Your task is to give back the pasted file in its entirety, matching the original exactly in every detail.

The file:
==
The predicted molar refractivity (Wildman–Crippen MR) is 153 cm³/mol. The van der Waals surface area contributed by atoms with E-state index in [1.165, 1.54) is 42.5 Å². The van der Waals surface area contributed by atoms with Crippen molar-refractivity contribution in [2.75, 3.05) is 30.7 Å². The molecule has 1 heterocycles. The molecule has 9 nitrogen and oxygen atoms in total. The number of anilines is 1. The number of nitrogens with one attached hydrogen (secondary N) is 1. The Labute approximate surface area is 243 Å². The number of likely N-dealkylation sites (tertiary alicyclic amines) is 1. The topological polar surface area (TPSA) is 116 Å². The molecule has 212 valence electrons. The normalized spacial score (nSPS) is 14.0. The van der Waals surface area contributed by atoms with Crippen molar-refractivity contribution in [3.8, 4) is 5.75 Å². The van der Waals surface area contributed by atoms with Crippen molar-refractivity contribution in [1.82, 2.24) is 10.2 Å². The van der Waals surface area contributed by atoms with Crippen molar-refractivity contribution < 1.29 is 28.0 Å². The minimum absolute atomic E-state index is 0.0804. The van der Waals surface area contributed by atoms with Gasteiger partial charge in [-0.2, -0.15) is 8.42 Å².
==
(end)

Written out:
The predicted molar refractivity (Wildman–Crippen MR) is 153 cm³/mol. The van der Waals surface area contributed by atoms with E-state index in [1.165, 1.54) is 42.5 Å². The van der Waals surface area contributed by atoms with Crippen molar-refractivity contribution in [2.75, 3.05) is 30.7 Å². The molecule has 1 heterocycles. The molecule has 9 nitrogen and oxygen atoms in total. The number of anilines is 1. The number of nitrogens with one attached hydrogen (secondary N) is 1. The Labute approximate surface area is 243 Å². The number of likely N-dealkylation sites (tertiary alicyclic amines) is 1. The topological polar surface area (TPSA) is 116 Å². The molecule has 212 valence electrons. The normalized spacial score (nSPS) is 14.0. The van der Waals surface area contributed by atoms with Crippen molar-refractivity contribution in [3.8, 4) is 5.75 Å². The van der Waals surface area contributed by atoms with Crippen molar-refractivity contribution in [1.82, 2.24) is 10.2 Å². The van der Waals surface area contributed by atoms with Crippen molar-refractivity contribution < 1.29 is 28.0 Å². The minimum absolute atomic E-state index is 0.0804. The van der Waals surface area contributed by atoms with Gasteiger partial charge in [-0.2, -0.15) is 8.42 Å².